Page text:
In the world of medicine, there is very little we won't discuss. We talk with people about the embarrassing details of their symptoms and diseases. We chat with them about their sex lives, inquire about mental health and domestic safety, ask our patients about all sorts of addictions. In my particular world, we struggle mightily to find the best way, as if there were one, to tell mothers, fathers, and grandparents that their sweet three-year-old has a brain tumor. On other occasions, we may bravely raise the notion that someone – perhaps the person we're in conversation with – seems to have deliberately injured the baby.
Judging from our conversations with patients, you might think that nothing was out of bounds for us. And really, when it comes to preserving health and life, we all tend to agree that nothing should be. With one little exception, that is.
What might that something be? Think error or complication. Think unexplained loss. Think jury, judge, and plaintiff's attorney. Think malpractice litigation. As much as these experiences are intimately connected with our work and have a huge impact on us when they occur, I’m sure you know as well as I do that we simply don't talk much about them. Not at the level of personal experience anyway.
To be sure, we may talk about how to avoid litigation. What we do not share with one another openly and often enough is what we have gleaned regarding how to respond at the professional level, not if, but when it happens, which for most of us, it will. Even more crucially, we avoid talking about how it feels at the personal level to go through it. We limit ourselves to teaching tips for minimizing the risk of a lawsuit when we could go so much further. Our trainees and colleagues need acknowledgement from those of us who have been there that this has happened to their classmates, mentors, and friends. Further, we might all benefit from a larger framework for fathoming the profound meanings of these powerful experiences in the context of our personal and professional lives. The time has clearly come for a change. The time has come to talk.
We healers do genuinely awesome work. Among all the possible professions available for the choosing, we make it our everyday mission to get into the trenches of people's lives with them. We take the interpersonal risks required to make patients, sometimes quite beloved patients, out of strangers. We become their companions in deep hardship, perhaps riding things out to the end with them, aiming to help them move things in the right direction, whatever that might be. The occasional presence of sadness is a given, but likewise there is joy. We discipline ourselves to accept the inevitable losses in return for the distinct pleasures and sense of self which deeply humane work brings.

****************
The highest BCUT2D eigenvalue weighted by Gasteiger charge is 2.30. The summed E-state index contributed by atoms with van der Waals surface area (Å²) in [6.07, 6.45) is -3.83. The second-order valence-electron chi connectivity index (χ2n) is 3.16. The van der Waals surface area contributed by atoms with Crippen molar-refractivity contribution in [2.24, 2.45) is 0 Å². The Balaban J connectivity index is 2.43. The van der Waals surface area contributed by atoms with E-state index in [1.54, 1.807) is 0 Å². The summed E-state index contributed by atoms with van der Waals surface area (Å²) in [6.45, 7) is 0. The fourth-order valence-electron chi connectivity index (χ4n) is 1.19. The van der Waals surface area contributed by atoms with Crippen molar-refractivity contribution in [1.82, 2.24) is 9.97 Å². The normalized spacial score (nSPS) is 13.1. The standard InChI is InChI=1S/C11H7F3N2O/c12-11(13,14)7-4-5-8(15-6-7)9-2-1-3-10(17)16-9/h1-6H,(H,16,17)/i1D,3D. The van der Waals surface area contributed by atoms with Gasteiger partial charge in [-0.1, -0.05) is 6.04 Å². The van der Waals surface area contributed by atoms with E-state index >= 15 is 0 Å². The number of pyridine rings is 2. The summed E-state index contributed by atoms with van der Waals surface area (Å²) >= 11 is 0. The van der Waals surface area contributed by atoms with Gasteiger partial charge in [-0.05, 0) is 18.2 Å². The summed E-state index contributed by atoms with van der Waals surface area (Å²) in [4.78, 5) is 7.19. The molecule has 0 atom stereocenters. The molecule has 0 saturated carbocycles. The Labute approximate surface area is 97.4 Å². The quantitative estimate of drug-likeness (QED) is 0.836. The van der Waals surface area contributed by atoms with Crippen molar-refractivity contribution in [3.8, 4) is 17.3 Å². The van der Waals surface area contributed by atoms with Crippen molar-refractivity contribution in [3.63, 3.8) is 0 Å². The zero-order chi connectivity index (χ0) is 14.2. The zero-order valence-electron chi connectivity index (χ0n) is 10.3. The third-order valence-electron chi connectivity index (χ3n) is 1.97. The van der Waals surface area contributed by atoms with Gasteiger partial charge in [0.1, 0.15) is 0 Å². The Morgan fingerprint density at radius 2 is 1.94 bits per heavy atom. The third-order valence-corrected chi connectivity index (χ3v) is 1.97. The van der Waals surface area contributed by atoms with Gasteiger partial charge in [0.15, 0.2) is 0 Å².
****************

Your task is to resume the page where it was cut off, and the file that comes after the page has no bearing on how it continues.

There are times, however, when the particular hardship we and our patients encounter dramatically, often suddenly, breaks the usual mold. Perhaps various factors collide and a patient experiences harm, sometimes enormous in scope, which we did not, often could not, foresee. Maybe we believe that we had a hand, however innocently, in the harm, or we failed to have the hand we suppose we might have had in preventing it. Like a kid at an old-fashioned birthday party, we can suddenly find ourselves blindfolded, intellectually and spiritually spun wildly around. And once the specter of litigation arises, the cake and singing are out of the question. At least for a while, the party is over.
No experience in the life of a physician or other healer has greater potential to create isolation. When these events occur, we are no longer in the familiar domain of the occasional sadness we know as caregivers. This sadness is different in kind, and may hover over us, entirely our own. Without the support of others who have been there, who know these feelings firsthand, the experience can overwhelm physicians or other healers, cutting them off from colleagues, patients, and family, and leaving them deeply unsure of themselves.
Although we may not prefer to see it this way, the truth is that we cannot entirely eliminate these experiences; they are embedded in our work. Further, the risks to us when we have them are very real. I've come to see them as an occupational hazard of a life in medicine.
Those who have been there relate consistently that there is no time in the life of a healer when the wisdom and warmth of the community of one's colleagues is more called for. Nevertheless, while we may be courageous in breaking down all sorts of taboos, this one has still got the better of us. Like people traversing divorce in a time when people didn't discuss that experience openly, or like patients diagnosed with cancer in a day when the word “cancer” was not used in polite society, we find ourselves frozen by silence. And similarly, we will all do better once we find the freedom to open our hearts, safely seeking and providing the mentoring and friendship so many among us long for.
As someone who actively promotes dialogue on these matters, I can tell you that when I broach this topic with physicians, nurses, and others, I can feel heart rates start to rise, palms sweat, jaws get tight. It takes courage to open this particular Pandora's box and take a look inside. I also see, however, glimmers of curiosity, eagerness to get real, tentative but genuine moves toward growth. As in all of life, honest conversation about our experiences can be enormously healing. It’s upon us to have faith that, pulling together, we will find real healing close at hand. In this space, we can come together regularly for just that. Join me.